There are lessons to be learnt from the most recent standoff between India and Pakistan.
At the Indian government level, the theory doing rounds is that Prime Minister Narendra Modi whipped up nationalistic sentiment for political gains ahead of the April 2019 Elections. This is due to his government’s failed economic agenda vis-a-vis the creation of jobs, stabilisation of the economy, and creating higher GDP growth.
This notwithstanding, there is a discernible shift in India under the Modi-led Bharatiya Janata Party towards Hindu nationalism, which is bent upon turning India into a Hindu state and taking on any enemy in line with the fables of the Mahabharata. We need to watch out for this thinly-veiled, religion-based, Hindu-nationalism inspired, Hindutva-centred animosity towards Muslims and other minorities.
This, if continued unabashed, may ultimately lead to India bursting at its seams. The recent standoff was just a tip of the iceberg. The forthcoming elections would tell if India stays the course or otherwise.
There was a genuine belief in the Indian government that they would be able to browbeat Pakistan into a ‘new normal’. The Indian military was perhaps baying for a fight in their mistaken belief that they could get away with incursions in the air and on the ground without any meaningful retaliation from the Pakistani side.
In their calculations, they had perhaps reckoned with our political divide, media waywardness, ethnic polarisation, and economic weakness as their force multipliers. However, a unified Pakistani national front, across the national spectrum and bridging all fault lines, came to them as a rude shock.
Whereas the Pakistani media, both print and electronic, displayed restraint, maturity and common sense, Indian media was berserk, to say the least. They were driving the narrative and not driven by it.
A March 6 article by Farhad Manjoo in the New York Times noted that there were lies on both sides presented as facts. However, Indian media far-outpaced their Pakistani counterparts in showing doctored pictures, footage and presenting outright lies with persistent and sometimes boring repetition. Their jingoism and bombast were outside the norms of decent journalism, and saner elements within India — after the nationalistic fervour showed its first signs of ebbing — distanced themselves from the irrationality of the discourse.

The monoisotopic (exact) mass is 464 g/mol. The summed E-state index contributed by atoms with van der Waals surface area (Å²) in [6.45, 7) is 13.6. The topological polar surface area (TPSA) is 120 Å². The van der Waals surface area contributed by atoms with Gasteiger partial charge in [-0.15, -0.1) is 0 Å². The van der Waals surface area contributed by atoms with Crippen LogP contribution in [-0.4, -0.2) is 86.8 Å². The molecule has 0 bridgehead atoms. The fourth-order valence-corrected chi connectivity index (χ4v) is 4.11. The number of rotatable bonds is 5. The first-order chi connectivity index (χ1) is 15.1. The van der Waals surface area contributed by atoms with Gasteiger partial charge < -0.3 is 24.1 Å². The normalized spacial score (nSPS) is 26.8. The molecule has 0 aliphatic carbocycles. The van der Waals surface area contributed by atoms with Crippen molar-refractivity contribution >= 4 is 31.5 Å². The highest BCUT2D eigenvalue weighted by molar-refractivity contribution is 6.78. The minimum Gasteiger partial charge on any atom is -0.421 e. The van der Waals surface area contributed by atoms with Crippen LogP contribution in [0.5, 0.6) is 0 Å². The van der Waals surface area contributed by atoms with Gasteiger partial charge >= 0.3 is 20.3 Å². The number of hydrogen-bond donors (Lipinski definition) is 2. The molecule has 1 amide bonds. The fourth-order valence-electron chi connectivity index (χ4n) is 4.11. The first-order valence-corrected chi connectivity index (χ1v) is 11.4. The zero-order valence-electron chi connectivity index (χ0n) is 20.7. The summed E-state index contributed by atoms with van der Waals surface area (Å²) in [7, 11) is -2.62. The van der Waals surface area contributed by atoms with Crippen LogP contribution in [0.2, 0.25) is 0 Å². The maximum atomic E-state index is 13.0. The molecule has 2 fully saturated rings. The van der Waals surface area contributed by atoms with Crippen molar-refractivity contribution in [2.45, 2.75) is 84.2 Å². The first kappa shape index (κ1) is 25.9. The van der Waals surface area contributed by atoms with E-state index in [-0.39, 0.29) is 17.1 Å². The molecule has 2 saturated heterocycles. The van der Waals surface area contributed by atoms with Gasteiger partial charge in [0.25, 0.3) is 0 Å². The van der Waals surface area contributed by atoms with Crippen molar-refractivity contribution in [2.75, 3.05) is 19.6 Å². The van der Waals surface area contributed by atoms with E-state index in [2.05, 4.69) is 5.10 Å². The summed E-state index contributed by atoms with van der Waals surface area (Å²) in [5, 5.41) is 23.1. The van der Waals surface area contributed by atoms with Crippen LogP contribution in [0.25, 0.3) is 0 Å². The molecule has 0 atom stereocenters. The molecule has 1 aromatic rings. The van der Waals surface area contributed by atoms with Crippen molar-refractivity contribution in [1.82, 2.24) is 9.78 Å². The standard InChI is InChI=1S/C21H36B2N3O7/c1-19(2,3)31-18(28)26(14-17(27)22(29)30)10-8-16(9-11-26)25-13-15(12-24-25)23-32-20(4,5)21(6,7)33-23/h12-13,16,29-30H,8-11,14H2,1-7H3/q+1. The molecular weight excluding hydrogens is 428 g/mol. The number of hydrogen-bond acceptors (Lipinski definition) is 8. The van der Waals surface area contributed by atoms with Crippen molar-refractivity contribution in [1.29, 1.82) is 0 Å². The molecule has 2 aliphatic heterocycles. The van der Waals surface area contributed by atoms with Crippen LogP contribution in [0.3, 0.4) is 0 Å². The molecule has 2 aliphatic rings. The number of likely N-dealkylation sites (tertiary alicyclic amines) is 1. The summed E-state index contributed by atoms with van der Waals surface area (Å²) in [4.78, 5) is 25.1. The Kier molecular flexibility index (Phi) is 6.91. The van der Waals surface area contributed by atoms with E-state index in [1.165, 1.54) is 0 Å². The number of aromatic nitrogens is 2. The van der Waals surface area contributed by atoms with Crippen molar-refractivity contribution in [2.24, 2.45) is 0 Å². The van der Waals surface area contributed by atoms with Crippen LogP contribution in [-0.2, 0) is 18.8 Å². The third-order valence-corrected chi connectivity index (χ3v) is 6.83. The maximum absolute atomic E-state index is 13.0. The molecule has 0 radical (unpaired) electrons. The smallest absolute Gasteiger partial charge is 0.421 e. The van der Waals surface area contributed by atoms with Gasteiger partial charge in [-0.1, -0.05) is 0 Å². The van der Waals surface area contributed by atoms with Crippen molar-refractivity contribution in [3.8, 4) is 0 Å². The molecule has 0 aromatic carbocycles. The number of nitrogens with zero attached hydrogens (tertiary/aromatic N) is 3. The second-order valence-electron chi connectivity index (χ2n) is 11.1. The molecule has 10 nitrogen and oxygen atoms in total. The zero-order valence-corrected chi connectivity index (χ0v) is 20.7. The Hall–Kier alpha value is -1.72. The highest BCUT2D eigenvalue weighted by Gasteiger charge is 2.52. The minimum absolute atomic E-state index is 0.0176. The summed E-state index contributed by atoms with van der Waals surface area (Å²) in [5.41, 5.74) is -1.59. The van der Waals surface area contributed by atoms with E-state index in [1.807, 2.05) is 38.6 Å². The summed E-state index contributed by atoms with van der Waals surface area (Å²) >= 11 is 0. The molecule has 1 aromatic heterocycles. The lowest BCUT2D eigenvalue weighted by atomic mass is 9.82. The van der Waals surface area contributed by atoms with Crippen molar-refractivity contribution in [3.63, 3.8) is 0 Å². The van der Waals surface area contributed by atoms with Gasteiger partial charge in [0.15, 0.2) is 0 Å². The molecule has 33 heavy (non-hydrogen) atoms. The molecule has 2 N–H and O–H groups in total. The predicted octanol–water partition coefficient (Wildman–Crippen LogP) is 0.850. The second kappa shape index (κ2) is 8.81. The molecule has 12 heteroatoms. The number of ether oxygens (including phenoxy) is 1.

However, in the heat of the moment, such noise, as we saw on the Indian TV, suppresses rational voices. With peaceniks publically humiliated and the patriotism of those with different points of view challenged, it was close to impossible for rational discourse to take place. There is, therefore, a real danger of jingoism not only prevailing, but leading to catastrophic results in the future, due to miscalculations and missteps by decision-makers, forced to take popular and not wiser decisions under the tight and unrelenting media spotlight.
In an essay published in March’s Rand Review, titled ‘What the Speed of Life Means for Security and Society’, there is a prediction of the ‘decision space collapsing’ for decision-makers in the future. We saw a snapshot of it during the crisis. Pulwama thrust itself into the Indian decision-making cycle with real and engineered urgency, making the leaders take untenable positions and decisions and subsequently remaining captive to their rhetoric. The hype turned into a crescendo and face-saving was ultimately left to the outside actors, bruising the bloated pride of the largest democracy in the world. India, which always jealously guarded bilateralism in Kashmir, ultimately gave in to multilateralism. The issue of Kashmir did internationalise as a consequence, and against the wishes of the Indian establishment.
There is, therefore, greater need to keep the media in check during any future crises, as the addiction to breaking news and ratings are no holds barred. Both countries have to find alternative ways to fact-check and talk, as communication breakdowns would have unimaginable consequences.
Social media such as Facebook, Twitter and WhatsApp were filled with a miasma of lies. Discussions were based upon supposition and not facts. Indian fact-checking website Alt News disputed the footage of the Indian jet fighters’ attack on Balakot, shown over all major Indian networks as fake since it was first posted online in 2017.